What are Certificates of Deposit (CDs)?


Short-term borrowings by banks (Less than 12 months) Rates are higher than the term deposit rates on account of low costs for bulk mobilization as compared to retail deposits

What are REPOs?


REPOS are better known as Repurchase Agreements, a sale & a Repurchase Agreement has a borrower sell securities for cash to a lender and agree to repurchase to repurchase those securities at a later date for more cash. A reporters the difference between borrowed and paid back cash expressed as a percentage In Indian Financial System, RBI accepts approved securities from member banks in exchange for cash at a predefined rate called the repo rate. REPO rate thus is the rate at which RBI lends to banks in exchange for securities Repos are popular because they can virtually eliminate credit problems Reverse-Repoby the central banks acts as a floor to call money market

Repo and reverse-repo together become corridor for call money market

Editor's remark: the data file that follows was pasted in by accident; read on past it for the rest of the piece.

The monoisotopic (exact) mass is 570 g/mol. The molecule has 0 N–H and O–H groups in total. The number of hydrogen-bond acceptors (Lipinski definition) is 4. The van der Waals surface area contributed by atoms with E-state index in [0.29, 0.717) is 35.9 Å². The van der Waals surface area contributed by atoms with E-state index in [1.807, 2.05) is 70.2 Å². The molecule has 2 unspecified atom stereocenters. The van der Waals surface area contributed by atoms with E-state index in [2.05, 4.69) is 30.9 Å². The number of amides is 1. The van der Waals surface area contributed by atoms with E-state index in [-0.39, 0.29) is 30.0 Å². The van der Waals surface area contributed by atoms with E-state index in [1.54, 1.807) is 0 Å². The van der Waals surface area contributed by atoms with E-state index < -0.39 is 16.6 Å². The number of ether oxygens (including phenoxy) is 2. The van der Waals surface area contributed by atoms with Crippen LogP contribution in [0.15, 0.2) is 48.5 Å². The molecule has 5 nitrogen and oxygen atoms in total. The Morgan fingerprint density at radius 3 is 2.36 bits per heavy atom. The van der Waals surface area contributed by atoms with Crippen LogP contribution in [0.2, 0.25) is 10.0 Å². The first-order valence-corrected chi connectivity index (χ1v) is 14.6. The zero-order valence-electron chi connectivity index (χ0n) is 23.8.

Worldwide Central Bankers use Repost manage Money Supply in the economy

Repo Transaction

Difference between cash given by RBI & received back is Repo Rate

What are CBLOs?


Collateralized Borrowing & Lending Obligation (CBLO) -Money market instrument approved by RBI Developed by CCIL (Clearing Corporation of India Ltd.) for the benefit of the entities who have either been phased out from inter bank call money market or have been given restricted participation CBLO is a discounted instrument available in electronic book entry form for the maturity period ranging from 1 day to 90 Days (as per RBI guidelines can be uptoa year). Dealing System through: Indian Financial Network (INFINET), a closed user group to the Members of the
Dealing System (NDS) who maintain Current account with RBI.
Internet gateway for other entities who do not maintain Current account with RBI. Negotiated

CBLOContinued